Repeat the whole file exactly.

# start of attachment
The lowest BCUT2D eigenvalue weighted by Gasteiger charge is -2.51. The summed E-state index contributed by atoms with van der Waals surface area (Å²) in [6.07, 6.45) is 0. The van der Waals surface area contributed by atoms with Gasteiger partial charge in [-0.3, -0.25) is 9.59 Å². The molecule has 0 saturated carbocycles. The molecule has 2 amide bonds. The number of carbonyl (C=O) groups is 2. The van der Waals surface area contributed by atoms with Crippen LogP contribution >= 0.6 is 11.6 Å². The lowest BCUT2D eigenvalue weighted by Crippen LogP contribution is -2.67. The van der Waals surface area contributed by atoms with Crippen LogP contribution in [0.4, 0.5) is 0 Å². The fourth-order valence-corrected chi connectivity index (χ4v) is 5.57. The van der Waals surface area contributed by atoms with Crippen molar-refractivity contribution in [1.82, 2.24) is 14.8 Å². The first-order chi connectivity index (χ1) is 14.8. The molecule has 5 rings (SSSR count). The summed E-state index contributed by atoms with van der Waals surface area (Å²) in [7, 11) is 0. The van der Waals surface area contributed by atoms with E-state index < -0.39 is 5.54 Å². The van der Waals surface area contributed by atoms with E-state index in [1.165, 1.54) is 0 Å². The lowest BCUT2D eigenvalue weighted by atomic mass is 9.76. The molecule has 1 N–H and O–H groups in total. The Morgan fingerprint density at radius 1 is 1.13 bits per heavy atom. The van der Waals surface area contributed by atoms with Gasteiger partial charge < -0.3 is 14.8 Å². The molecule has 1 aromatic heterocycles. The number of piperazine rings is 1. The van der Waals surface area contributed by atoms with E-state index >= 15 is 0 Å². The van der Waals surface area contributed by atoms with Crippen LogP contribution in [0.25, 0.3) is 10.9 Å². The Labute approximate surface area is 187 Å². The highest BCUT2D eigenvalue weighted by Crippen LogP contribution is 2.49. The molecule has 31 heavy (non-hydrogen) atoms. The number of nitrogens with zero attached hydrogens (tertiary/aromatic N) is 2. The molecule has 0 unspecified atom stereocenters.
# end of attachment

The lowest BCUT2D eigenvalue weighted by Gasteiger charge is -2.51. The summed E-state index contributed by atoms with van der Waals surface area (Å²) in [6.07, 6.45) is 0. The van der Waals surface area contributed by atoms with Gasteiger partial charge in [-0.3, -0.25) is 9.59 Å². The molecule has 0 saturated carbocycles. The molecule has 2 amide bonds. The number of carbonyl (C=O) groups is 2. The van der Waals surface area contributed by atoms with Crippen LogP contribution >= 0.6 is 11.6 Å². The lowest BCUT2D eigenvalue weighted by Crippen LogP contribution is -2.67. The van der Waals surface area contributed by atoms with Crippen LogP contribution in [0.4, 0.5) is 0 Å². The fourth-order valence-corrected chi connectivity index (χ4v) is 5.57. The van der Waals surface area contributed by atoms with Crippen molar-refractivity contribution in [1.82, 2.24) is 14.8 Å². The first-order chi connectivity index (χ1) is 14.8. The molecule has 5 rings (SSSR count). The summed E-state index contributed by atoms with van der Waals surface area (Å²) in [7, 11) is 0. The van der Waals surface area contributed by atoms with E-state index < -0.39 is 5.54 Å². The van der Waals surface area contributed by atoms with E-state index in [1.165, 1.54) is 0 Å². The lowest BCUT2D eigenvalue weighted by atomic mass is 9.76. The molecule has 1 N–H and O–H groups in total. The Morgan fingerprint density at radius 1 is 1.13 bits per heavy atom. The van der Waals surface area contributed by atoms with Gasteiger partial charge < -0.3 is 14.8 Å². The molecule has 1 aromatic heterocycles. The number of piperazine rings is 1. The van der Waals surface area contributed by atoms with E-state index >= 15 is 0 Å². The van der Waals surface area contributed by atoms with Crippen LogP contribution in [0.25, 0.3) is 10.9 Å². The Labute approximate surface area is 187 Å². The highest BCUT2D eigenvalue weighted by Crippen LogP contribution is 2.49. The molecule has 31 heavy (non-hydrogen) atoms. The number of nitrogens with zero attached hydrogens (tertiary/aromatic N) is 2. The molecule has 0 unspecified atom stereocenters.